New York Times, Brent Staples: The Myth of American Innocence, subtitled, The Capitol attack shows the danger of forgetting America’s history.
…Talking heads queued up to tell the country again and again that the carnage was an aberration and “not who we are” as a people.
This willful act of forgetting — compounded by the myth of American innocence — has shown itself to be dangerous on a variety of counts. For starters, it allowed many Americans to view the president’s insistence that he had won an election in which he was actually trounced, and his simultaneous embrace of right-wing extremism, as political theater that will pass uneventfully from the stage when Joe Biden is inaugurated.
With a historical summary of past examples. Ending:
The mob assault on the Capitol was an outgrowth of what came before. It followed a heavily racialized campaign by a president who falsely portrayed African-American cities as hot spots of voting fraud, while endearing himself to white supremacists. Republicans who subscribe to this toxic strategy deserve to be held responsible for the chaos it reaps. For shades of things to come, they need look no further than the damaged Capitol and the dead and injured who were hauled away on gurneys.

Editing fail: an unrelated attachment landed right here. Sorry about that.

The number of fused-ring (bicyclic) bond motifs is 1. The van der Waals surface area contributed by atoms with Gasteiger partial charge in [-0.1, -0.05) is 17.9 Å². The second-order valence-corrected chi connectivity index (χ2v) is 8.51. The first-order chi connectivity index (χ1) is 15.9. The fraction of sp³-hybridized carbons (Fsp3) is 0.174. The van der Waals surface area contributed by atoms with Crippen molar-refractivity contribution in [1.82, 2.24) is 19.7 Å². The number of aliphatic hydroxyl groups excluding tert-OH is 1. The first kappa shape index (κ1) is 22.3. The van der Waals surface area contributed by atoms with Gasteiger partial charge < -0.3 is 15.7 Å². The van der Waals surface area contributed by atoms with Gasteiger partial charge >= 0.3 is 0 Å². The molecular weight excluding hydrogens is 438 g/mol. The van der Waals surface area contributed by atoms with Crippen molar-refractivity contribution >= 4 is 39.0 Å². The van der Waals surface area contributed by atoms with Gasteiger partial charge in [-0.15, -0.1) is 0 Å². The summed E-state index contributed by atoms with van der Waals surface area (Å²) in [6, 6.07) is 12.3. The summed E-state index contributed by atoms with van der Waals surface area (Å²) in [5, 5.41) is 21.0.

Stepping back for a take on Republicans and conservatism in general, here is Andrew Sullivan, from his latest weekly newsletter:
This Is The Face Of The GOP Now, subtitled, The descent from conservatism to nihilism is now complete.